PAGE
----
(This is part two of this story.)
She stayed in the creek until her toes were coated with silt and her fingertips were wrinkled and grey. Her mouth, still covered in red lipstick, was just at the water’s silver-grey surface, and she blew out little puffs of air to make a motorboat sound. She had grown slightly bored, restless, and cold. Her body had been submerged for long enough that all her previous thoughts of escape were carried away in the creek’s gentle current. Super-saturated, she was ready to exit the cool cocoon of the water and walk home.
She waded to the shore, her cotton nightgown heavy around her middle, and climbed up the muddy bank and up to the damp grass. The fabric of her nightgown bunched and wrinkled around her body in rippling waves, ice-cold and stuck against her breasts and thighs, and she was grateful that her walk home was short.
When she reached the cabin she was shivering and pushed the door open slowly so as not to wake him. The cabin was quiet to her after the noisiness of the forest at night; the rushing creek and the roaring cicadas were replaced with the rustle of the fire and the rhythm of her husband’s soft snores.
She peeled off her wet nightgown and laid it out on the stone hearth to warm and dry beneath the fire, and crawled underneath the down comforter and quilt that her husband was sleeping beneath. His body was warm and hers was still so cold, so she wrapped her arms around his body and buried her face next to his neck. He stirred and rolled over to face her, but in his sleep-drunk state he didn’t ask why her hair was wet or where she had been. He only kissed her deeply, his and his eyes when they opened were glazed over in a dream. They made love quickly, his heat melting the ice of her skin, and she felt small and magical, like a river dryad, a fairy, the Lady of the Lake. Her kisses were filled with a passion she rarely felt in the daytime.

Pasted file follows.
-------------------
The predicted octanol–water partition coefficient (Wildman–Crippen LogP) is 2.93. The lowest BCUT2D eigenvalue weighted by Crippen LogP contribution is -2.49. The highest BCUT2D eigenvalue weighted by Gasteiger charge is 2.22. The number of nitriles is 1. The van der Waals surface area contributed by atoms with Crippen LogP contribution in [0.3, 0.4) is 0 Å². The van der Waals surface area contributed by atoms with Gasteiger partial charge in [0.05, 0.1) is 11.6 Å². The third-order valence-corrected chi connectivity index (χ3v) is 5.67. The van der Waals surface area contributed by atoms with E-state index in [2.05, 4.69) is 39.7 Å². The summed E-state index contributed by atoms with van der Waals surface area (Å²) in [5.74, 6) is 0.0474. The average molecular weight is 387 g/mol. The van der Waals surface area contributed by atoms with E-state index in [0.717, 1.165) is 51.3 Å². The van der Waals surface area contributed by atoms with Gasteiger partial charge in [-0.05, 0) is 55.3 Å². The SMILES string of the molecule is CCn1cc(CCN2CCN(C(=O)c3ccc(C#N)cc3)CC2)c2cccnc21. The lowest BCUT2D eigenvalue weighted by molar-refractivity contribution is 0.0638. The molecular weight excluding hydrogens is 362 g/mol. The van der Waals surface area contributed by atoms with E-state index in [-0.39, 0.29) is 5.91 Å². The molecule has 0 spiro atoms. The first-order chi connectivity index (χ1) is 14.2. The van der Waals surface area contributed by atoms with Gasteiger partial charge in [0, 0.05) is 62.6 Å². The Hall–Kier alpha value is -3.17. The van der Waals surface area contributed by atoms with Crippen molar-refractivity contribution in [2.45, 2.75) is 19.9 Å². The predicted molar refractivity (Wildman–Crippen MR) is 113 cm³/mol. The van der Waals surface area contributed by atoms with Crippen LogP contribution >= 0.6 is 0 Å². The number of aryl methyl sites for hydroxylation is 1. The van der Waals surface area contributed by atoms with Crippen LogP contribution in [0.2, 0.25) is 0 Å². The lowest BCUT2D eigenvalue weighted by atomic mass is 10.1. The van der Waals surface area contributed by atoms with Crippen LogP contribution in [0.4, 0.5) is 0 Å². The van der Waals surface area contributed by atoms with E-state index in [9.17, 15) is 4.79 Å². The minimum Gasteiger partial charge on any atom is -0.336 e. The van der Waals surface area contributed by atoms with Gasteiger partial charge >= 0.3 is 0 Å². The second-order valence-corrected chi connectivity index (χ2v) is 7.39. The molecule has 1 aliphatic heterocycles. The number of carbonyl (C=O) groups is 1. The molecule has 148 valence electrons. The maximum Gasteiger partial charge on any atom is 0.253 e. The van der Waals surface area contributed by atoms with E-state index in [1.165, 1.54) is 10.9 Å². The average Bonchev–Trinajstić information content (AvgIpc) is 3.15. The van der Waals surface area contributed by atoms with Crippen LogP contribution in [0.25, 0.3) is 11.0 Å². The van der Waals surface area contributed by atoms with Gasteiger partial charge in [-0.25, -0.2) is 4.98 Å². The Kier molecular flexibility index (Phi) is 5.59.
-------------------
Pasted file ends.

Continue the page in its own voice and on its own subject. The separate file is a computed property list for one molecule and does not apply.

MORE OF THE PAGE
In the morning he rose before her and saw bits of wet leaves on the sheets and the still damp nightgown in a heap on the hearth. He started to shake her shoulder to wake her up, and ask where she had gone in the night or if it had rained. He thought better of it. The morning sun was streaming through the cabin’s only window, and it bathed her face and brown hair in its butter-yellow light. Let her sleep, he thought, before putting the kettle on the fire for their coffee.